Page 1, 25th November 1938

25th November 1938
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Page 1, 25th November 1938 — SOVIET RUSSIA STILL STAMPING ON CHRISTIANS
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Organisations: Catholic Church
Locations: MANCHESTER, Shanghai, Moscow

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SOVIET RUSSIA STILL STAMPING ON CHRISTIANS

Amazing Revelations Of English Priest Expert

HOW LITVINOV DECEIVES PUBLIC OPINION

Experiences Of Russian Bishop : Pope's Counter Strokes

PREACHING LAST SUNDAY AT CHORLTON-CUM HARDY, FR. WILCOCK, S.J., EXPERT ON RUSSIA, MADE SOME AMAZING AND STARTLING REVELATIONS ABOUT THE PRESENT AND PAST PERSECUTION OF CHRISTIANS IN SOVIET RUSSIA.

Fr. Wilcock, S.J., is one of the handful of English priests ordained in the Eastern Rite for the Russian apostleship. These priests are at present fully occupied with the ministry of Russians in exile, and Fr. Wilcock is shortly pro ceeding to Shanghai where there is one of the largest Russian parishes in the world.

This apostolate is however intended for the conversion of Russia itself and the actual work being done at present for this end has opened sources of precious information about conditions in Russia from which Fr. Wilcock's disclosures have come.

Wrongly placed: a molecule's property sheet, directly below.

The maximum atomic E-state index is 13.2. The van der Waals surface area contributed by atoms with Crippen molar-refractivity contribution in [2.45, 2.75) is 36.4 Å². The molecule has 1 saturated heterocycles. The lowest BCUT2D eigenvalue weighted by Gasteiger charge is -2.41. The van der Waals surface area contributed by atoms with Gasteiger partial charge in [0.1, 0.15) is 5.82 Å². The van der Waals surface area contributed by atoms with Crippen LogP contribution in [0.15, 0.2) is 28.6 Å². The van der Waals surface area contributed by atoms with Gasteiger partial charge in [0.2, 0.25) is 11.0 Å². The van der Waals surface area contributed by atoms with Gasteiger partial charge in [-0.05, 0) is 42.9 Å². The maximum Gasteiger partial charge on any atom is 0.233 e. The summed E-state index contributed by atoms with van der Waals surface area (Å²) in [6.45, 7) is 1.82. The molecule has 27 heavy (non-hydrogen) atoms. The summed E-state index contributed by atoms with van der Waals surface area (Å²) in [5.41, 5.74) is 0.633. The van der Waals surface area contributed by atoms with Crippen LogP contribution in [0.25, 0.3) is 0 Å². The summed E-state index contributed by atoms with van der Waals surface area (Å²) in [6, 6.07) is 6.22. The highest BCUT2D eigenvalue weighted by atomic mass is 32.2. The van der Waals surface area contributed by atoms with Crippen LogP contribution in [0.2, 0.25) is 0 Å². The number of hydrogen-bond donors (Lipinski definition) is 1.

It would be fatal for public opinion if people knew the facts of persecution," said Fr. Wilcock in his analysis of the present state of affairs which revealed the hypocritical part being played by Litvinov.

Fr. Wilcock has revealed the story of the secret consecration of Bishops in Russia itself by order of the Pope; the horrible way in which clergymen have been forced to sign papers declaring that there is no persecution; the efforts of the Holy Father to prepare for the recapture of Russia along the lines once used to recapture England after the Reformation.

Fr. Wilcock's remarkable sermon was never more needed by the public than to-day when all indignation is being concentrated upon a comparatively mild persecution of Jewry in Germany and wholly forgetful of the appalling sufferings of Christians and Christianity in Soviet Russia, the inspiration of so many who are loudest in their protests against Germany.

From Our Own Correspondent

MANCHESTER.

Fr. Wilcock said that about two months ago he was speaking to a Bishop of Moscow. He told him that of all the priests in Moscow (about 500), something like 250 have already died in the prisons and concentration camps in Russia.

Only two priests were allowed to say Mass, one in Moscow and one in Leningrad, and that in the Western (Latin) rite.

At the beginning of the Revolution in Moscow there were 460 churches. Only twenty of those were now open, and only one was a Catholic church.

"These churches are kept open," said Fr. Wilcock, " chiefly in order that when foreign tourists visit Moscow they may be shown these churches, and they are allowed to see Mass being celebrated in this one church so that when they come back home they can tell everyone that there is no persecution in Russia. They themselves saw Mass being celebrated."